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Acid reflux, otherwise known as heartburn or GERD, is a deeply uncomfortable condition. While most cases won’t require medical attention, chronic or singular cases can still produce significant discomfort and can last for hours. Reflux has a nasty habit of appearing at night, and can disrupt what would otherwise have been pleasant rest.
Acid reflux causes an unpleasant surge of pain in the throat, caused by backed up stomach acid.
Most people will experience it only briefly, but some will have chronic GERD caused by medicine or an illness.
Thankfully, there are several potential solutions to relieving it, and they can help in a pinch.
Acid reflux develops when stomach acids flow into the tube connecting the organ to the mouth.
Eating later requires the stomach to continue digesting closer to bedtime, which can aggravate GERD.
Finishing at least three hours before lying down should provide enough time for digestion.
When you eat matters with GERD, but so does what you eat.
Stomach acid triggers will vary for most people, but doctors have identified several serial offending foods or drinks.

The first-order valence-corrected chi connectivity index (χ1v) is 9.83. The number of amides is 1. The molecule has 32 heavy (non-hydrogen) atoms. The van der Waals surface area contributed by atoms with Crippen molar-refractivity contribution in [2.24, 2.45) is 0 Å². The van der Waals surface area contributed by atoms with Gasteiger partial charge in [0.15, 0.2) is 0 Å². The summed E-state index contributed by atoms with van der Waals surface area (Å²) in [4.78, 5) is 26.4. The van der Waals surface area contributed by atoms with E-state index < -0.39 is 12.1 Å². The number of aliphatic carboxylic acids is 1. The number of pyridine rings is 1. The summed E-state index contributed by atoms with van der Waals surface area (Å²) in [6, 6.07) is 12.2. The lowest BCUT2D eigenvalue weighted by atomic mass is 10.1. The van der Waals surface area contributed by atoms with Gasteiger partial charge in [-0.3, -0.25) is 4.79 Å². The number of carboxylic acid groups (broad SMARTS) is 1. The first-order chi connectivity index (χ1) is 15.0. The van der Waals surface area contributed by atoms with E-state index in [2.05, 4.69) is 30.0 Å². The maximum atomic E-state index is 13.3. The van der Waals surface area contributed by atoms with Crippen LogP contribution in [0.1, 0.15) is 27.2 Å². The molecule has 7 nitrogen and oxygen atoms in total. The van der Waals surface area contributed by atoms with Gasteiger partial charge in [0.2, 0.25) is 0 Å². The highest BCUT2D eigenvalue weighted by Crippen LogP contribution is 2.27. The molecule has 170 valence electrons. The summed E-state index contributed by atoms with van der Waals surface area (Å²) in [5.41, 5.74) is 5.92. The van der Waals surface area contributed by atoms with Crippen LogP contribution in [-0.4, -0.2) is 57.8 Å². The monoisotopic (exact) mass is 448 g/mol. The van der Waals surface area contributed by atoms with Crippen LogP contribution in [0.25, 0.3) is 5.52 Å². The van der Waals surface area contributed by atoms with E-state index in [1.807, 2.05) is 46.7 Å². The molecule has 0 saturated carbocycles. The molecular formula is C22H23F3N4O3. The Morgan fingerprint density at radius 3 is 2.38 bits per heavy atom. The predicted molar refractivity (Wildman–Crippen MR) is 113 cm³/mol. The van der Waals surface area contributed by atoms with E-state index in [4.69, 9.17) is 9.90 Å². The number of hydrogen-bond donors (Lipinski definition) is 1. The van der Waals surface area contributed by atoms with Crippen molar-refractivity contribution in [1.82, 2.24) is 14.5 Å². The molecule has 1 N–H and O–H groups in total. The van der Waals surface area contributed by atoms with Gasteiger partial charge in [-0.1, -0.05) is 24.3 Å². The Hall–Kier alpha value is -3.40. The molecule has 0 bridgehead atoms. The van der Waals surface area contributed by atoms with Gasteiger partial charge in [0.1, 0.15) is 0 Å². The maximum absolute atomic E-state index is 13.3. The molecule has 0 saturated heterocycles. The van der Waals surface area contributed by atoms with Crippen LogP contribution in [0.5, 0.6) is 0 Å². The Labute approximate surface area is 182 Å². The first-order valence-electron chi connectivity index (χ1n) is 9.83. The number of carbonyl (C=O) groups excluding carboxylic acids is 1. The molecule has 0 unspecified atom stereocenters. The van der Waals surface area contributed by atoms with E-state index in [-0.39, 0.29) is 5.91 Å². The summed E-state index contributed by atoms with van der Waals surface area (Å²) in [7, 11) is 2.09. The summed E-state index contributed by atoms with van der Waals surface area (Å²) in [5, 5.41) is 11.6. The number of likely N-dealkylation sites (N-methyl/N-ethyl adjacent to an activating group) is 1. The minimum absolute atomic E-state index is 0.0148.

These include, but are not limited to, the following:
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Those dealing with stubborn reflux can pursue over the counter treatment.
People can find several at their local pharmacy, including traditional antacids, which neutralise stomach acids.
H2 receptor blockers (or sci-fi sounding proton pump inhibitors) block or reduce stomach acid production.
Aggravated stomachs often produce more acid, and there are several ways to provoke the organ.
One is by squashing it with tighter form-fitting clothes, which may squeeze acid out of the stomachs main entry point.
Looser-fitting pyjamas or nightclothes will help reduce pressure and prevent GERD flare-ups.
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